Post by bluebird on Oct 2, 2008 19:16:10 GMT -8
A boundary is a line--usually an invisible line you set that you don't want others to cross. Your boundaries are defined by your personal limits, values, and life experiences. If you're in a situation that makes you feel uncomfortable, or if someone does something that you don't like, your line has been crossed. The boundaries you set can affect how a person talks to you, how someone treats you, how someone might touch you, and so much more.
Boundaries aren't walls that close you in or keep people out - they're more like a clear protective bubble you create around yourself. In fat, boundaries are actually about letting people in. Setting and honoring boundaries builds respect in your relationships. When you let people know what you're comfortable with and what will help them be closer to you.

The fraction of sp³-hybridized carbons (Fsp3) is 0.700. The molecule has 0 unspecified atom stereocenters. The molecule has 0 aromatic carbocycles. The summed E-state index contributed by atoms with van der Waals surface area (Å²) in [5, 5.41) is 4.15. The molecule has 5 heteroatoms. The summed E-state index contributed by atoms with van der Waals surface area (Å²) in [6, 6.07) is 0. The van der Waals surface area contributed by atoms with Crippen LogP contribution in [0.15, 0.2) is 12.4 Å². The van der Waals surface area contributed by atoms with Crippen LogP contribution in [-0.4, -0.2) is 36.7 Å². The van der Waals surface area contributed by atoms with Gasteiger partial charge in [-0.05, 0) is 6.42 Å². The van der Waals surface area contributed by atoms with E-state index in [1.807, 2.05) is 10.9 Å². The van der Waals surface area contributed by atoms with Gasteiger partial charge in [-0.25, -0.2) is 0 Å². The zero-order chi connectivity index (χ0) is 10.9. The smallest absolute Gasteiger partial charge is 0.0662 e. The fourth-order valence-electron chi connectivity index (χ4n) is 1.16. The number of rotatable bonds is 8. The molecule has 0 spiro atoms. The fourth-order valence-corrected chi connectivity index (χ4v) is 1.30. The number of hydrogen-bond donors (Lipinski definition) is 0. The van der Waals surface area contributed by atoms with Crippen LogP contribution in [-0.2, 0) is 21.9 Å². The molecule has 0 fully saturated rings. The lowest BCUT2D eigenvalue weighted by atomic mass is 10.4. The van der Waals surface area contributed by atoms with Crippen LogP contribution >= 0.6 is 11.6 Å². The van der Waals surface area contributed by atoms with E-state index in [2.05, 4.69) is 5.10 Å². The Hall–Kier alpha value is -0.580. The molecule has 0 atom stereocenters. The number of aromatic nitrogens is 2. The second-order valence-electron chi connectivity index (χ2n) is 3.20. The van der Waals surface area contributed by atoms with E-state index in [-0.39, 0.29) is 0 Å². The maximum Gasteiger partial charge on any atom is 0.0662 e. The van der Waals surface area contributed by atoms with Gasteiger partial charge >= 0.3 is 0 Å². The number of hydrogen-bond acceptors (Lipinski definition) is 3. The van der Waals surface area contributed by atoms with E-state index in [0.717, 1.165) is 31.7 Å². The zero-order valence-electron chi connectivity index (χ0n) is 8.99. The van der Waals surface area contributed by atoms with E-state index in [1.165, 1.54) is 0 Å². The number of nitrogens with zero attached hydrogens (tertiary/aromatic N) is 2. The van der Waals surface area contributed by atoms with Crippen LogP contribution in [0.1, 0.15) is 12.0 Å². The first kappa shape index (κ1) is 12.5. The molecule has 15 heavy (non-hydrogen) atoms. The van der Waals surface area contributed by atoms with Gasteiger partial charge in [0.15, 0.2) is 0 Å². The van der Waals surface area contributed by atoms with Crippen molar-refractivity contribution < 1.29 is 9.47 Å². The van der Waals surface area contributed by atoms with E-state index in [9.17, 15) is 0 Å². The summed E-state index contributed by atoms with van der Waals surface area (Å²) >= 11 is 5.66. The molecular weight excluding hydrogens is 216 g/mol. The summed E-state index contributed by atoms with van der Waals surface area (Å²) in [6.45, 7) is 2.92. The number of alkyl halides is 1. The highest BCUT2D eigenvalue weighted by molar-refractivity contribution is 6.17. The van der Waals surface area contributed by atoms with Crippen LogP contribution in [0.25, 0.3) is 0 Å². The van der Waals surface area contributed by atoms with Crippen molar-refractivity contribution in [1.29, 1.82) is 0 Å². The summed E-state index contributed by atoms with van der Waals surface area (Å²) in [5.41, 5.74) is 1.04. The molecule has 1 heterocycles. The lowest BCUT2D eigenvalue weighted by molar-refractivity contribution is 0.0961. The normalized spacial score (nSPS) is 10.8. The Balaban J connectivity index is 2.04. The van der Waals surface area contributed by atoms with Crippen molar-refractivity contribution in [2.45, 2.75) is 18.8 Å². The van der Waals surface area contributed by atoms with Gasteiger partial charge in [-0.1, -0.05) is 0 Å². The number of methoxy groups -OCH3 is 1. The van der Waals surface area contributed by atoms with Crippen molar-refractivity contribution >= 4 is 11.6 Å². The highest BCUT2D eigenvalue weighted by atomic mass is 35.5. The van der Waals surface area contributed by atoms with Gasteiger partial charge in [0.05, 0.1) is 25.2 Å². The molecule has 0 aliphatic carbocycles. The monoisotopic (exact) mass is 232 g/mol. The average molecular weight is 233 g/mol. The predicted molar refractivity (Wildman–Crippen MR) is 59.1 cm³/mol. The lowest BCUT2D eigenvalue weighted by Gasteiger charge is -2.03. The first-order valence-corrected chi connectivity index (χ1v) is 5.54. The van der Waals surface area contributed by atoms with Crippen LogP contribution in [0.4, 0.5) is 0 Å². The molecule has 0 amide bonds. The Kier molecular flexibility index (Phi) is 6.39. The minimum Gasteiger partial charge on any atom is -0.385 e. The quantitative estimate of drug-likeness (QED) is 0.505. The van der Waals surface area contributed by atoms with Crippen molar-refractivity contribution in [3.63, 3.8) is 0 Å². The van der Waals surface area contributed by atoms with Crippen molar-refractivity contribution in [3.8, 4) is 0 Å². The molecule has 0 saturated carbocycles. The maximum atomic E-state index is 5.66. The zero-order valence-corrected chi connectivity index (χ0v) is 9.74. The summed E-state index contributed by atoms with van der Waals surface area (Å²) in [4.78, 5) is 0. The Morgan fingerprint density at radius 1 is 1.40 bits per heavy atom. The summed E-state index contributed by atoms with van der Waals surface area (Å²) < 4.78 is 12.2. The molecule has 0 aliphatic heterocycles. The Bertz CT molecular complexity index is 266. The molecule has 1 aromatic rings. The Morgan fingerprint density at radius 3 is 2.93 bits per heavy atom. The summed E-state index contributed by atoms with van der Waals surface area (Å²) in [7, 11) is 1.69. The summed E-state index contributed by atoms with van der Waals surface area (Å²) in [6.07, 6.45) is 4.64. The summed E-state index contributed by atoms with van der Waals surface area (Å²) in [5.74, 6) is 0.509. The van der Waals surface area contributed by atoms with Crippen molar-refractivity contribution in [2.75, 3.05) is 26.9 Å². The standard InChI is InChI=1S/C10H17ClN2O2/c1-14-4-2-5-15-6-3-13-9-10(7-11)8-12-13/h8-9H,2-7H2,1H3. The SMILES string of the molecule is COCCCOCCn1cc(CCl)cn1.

But you can't expect people to guess your boundaries ( or vice versa). We all have to speak up and let our boundaries be known. Usually, the best way to draw a line with someone is by using a straightforward, strong voice to say something like "I don't feel comfortable when you _________. Please don't do that around me anymore."
Copied from a book RESPECT written by Courtney Macavinta and Anderea Varden Plugh, 2005, p.8
The book is directed at young women learning how to give and receive respect. Many of us missed some of these basic interpersonal skills when we were growing up. Our parents may not have had them to share or perhaps other influences kept us from grasping and developing these affirming practices.
We can learn them now.
Even if we know, are we able to practice boundaries in our relationships-- especially with our POA's